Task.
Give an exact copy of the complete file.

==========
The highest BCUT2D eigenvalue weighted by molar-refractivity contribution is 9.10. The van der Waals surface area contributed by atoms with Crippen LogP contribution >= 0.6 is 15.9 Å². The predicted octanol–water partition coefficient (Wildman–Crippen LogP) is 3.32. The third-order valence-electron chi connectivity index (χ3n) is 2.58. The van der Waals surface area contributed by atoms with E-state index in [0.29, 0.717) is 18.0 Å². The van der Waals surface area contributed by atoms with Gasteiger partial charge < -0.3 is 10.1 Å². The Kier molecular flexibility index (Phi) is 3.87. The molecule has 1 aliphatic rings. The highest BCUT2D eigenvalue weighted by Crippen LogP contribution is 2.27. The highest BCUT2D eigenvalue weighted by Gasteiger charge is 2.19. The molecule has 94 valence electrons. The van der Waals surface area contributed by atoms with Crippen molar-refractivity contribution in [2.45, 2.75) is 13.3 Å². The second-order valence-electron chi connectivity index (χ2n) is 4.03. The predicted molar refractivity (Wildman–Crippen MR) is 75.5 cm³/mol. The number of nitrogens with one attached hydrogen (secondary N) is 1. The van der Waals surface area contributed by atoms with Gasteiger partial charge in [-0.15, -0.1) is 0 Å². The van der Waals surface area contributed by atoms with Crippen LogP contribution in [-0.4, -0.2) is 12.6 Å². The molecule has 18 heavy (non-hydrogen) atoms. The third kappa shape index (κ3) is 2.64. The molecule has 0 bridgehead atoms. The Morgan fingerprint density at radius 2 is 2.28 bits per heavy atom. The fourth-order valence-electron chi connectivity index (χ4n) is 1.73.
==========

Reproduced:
The highest BCUT2D eigenvalue weighted by molar-refractivity contribution is 9.10. The van der Waals surface area contributed by atoms with Crippen LogP contribution >= 0.6 is 15.9 Å². The predicted octanol–water partition coefficient (Wildman–Crippen LogP) is 3.32. The third-order valence-electron chi connectivity index (χ3n) is 2.58. The van der Waals surface area contributed by atoms with E-state index in [0.29, 0.717) is 18.0 Å². The van der Waals surface area contributed by atoms with Gasteiger partial charge < -0.3 is 10.1 Å². The Kier molecular flexibility index (Phi) is 3.87. The molecule has 1 aliphatic rings. The highest BCUT2D eigenvalue weighted by Crippen LogP contribution is 2.27. The highest BCUT2D eigenvalue weighted by Gasteiger charge is 2.19. The molecule has 94 valence electrons. The van der Waals surface area contributed by atoms with Crippen molar-refractivity contribution in [2.45, 2.75) is 13.3 Å². The second-order valence-electron chi connectivity index (χ2n) is 4.03. The predicted molar refractivity (Wildman–Crippen MR) is 75.5 cm³/mol. The number of nitrogens with one attached hydrogen (secondary N) is 1. The van der Waals surface area contributed by atoms with Gasteiger partial charge in [-0.15, -0.1) is 0 Å². The van der Waals surface area contributed by atoms with Crippen LogP contribution in [-0.4, -0.2) is 12.6 Å². The molecule has 18 heavy (non-hydrogen) atoms. The third kappa shape index (κ3) is 2.64. The molecule has 0 bridgehead atoms. The Morgan fingerprint density at radius 2 is 2.28 bits per heavy atom. The fourth-order valence-electron chi connectivity index (χ4n) is 1.73.